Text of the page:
The authors used a Bayesian regression model to collect data on the decay rates of the SARS viruses. They defined aerosols as particles less than 5 µm in size. They created aerosols using a three-jet Collison nebulizer and a Goldberg drum. The environment created is similar to that in the human respiratory tracts.
In aerosols, SARS-CoV-2 remained viable for 3 hours. The TCID50 dropped from 10^3.5 to 10^2.7 per liter of air. SARS-CoV-1 also had similar levels in aerosols. SARS-CoV-2 remained stable on plastic and stainless steel for 72 hours. SARS-CoV-1 had similar stability. But on copper, SARS-CoV-2 was viable for only 4 hours, and SARS-CoV-1 was viable for only 8 hours. On cardboard, SARS-CoV-2 was not viable after 24 hours, and SARS-CoV-1 was not viable after 8 hours (Figure 1A).
SARS-CoV-2 and SARS-CoV-1 decay in an exponential pattern. The half-lives of both viruses were a median of 1.1 to 1.2 hours in aerosols. On copper, the viruses had similar values. On cardboard, SARS-CoV-2 had a larger half-life than SARS-CoV-1. On stainless steel and plastic, both viruses had the longest half-lives compared to other environments. The half-life for SARS-CoV-2 on plastic and stainless steel is about 5.6 hours and 6.8 hours, respectively.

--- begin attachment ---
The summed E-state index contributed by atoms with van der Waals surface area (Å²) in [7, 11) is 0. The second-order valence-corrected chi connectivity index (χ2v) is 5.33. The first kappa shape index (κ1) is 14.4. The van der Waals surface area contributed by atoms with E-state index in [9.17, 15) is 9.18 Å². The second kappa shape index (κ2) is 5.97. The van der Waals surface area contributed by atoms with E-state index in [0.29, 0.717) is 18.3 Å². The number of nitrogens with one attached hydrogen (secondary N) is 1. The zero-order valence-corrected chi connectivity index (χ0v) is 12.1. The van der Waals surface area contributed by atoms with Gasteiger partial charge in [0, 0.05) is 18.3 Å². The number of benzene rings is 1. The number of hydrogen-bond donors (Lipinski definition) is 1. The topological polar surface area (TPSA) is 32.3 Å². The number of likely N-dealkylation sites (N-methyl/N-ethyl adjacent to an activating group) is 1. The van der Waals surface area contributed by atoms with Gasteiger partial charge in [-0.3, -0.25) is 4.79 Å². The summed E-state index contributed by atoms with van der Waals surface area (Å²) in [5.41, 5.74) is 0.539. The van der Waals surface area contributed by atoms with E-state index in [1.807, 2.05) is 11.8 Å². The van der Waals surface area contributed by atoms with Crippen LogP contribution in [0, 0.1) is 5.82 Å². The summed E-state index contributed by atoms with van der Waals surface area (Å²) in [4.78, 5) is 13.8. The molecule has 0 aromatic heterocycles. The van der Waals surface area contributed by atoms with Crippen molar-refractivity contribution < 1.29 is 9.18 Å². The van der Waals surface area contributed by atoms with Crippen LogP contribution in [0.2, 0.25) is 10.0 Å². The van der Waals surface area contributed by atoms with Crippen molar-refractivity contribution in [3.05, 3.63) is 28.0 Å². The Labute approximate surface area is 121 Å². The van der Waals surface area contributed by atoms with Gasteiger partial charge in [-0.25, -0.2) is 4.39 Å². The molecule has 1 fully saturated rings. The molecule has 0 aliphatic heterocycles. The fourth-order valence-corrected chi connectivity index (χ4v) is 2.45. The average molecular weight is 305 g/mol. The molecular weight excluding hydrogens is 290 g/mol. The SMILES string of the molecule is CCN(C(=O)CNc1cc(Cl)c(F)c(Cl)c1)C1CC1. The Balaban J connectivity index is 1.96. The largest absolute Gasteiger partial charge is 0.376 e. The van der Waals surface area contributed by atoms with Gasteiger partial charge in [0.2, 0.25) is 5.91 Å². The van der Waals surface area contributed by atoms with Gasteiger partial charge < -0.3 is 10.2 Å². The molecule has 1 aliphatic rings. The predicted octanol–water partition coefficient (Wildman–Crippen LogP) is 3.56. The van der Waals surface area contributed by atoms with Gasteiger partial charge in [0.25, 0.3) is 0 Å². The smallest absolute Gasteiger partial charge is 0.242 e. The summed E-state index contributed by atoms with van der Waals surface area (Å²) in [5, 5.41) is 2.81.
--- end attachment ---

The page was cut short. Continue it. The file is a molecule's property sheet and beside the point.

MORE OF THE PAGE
SARS-CoV-2 is similar to SARS-CoV-1 in terms of stability. Thus, the difference between SARS-CoV-2 and SARS-CoV-1 is likely due to other factors. Such factors include the high concentration of SARS-CoV-2 in the upper respiratory tract and the possibility of asymptomatic transmission. The results indicate that it is possible to transmit SARS-CoV-2 through aerosols or surfaces. This is because SARS-CoV-2 can remain viable in the air or on surfaces for many hours or days.